- is the set of conversion functions mapping human-readable specific formats of each parameter type into numbers , and their correspondent inverse functions,
- is the set of genotype functions defined and indexed in a specific library, which take and return data structures , and
- is the set of functions covering all required transformations to compute phenotypes from germinal conditions.
- is the subset of eligible functions encoded indices,
- is the output type of the genotype function tree,
- is a depth limit to the branching of the genotype function tree,
- is the maximal length for lists of parameters, and
- is a seed state used to produce deterministic results with random processes inside a genotype.
2.3. From Germinal Vectors to Musical Outputs
- If has more items than needed, they are ignored, effectively acting as a truncation of the remaining unused part of .
- If needs more elements than those supplied by , reads elements repeatedly from the beginning as a circular array, until reaching a closure, to complete a valid vector . That implies that germinal vectors with even a single value are valid inputs to be transformed into functional expressions.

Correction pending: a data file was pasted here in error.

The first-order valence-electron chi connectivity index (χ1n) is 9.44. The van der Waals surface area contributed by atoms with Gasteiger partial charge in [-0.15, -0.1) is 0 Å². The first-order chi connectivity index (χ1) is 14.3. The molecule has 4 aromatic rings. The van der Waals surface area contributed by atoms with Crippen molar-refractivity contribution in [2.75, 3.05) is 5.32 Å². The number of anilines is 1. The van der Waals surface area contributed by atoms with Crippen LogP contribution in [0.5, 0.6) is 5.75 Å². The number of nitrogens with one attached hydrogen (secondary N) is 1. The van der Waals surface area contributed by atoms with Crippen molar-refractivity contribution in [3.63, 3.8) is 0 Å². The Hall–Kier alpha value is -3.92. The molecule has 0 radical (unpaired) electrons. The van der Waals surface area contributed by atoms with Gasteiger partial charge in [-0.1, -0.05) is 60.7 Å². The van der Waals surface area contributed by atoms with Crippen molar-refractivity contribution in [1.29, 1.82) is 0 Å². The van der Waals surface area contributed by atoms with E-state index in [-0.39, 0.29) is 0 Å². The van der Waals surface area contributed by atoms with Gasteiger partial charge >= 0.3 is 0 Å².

- To avoid infinite recursion when loops occur while applying , the restrictions R introduce some limits to the depth of functional trees and the length of parameter lists.
2.4. Retrotranscription of Decoded Genotypes as Germinal Vectors
3.1. Model Overview
- Display the generated music as an editable and interactive score, whose data can be converted to sound inside Max, or sent to external software via MIDI, OSC, or custom formats.
- Mutate the current specimen changing stochastically only leaf values of the functional tree, applying new seeds for random processes, replacing complete branches, etc.
- Display decoded genotypes as editable text, so they can be manually edited from scratch.
- Set constraints to the generated specimens, limiting the length, polyphony, depth of the functional tree, forcing the inclusion of a function, etc.
- Define conditions and limitations for the search process.
- Edit germinal conditions, including the graphical edition of the germinal vector.
- Save and load specimens and germinal conditions.
- Export specimens as colored barcodes, according to the rules explained in Section 3.5.
3.2. Anatomy of a Genotype Function
3.3. Encoding and Decoding Strategies for Data Normalization and Retrotranscription
3.3.1. Leaf Type Identifiers
3.3.2. Leaf Values
- A wide range of values is covered (for instance, for parameters regarding rhythm and articulation, very short and long durations are available).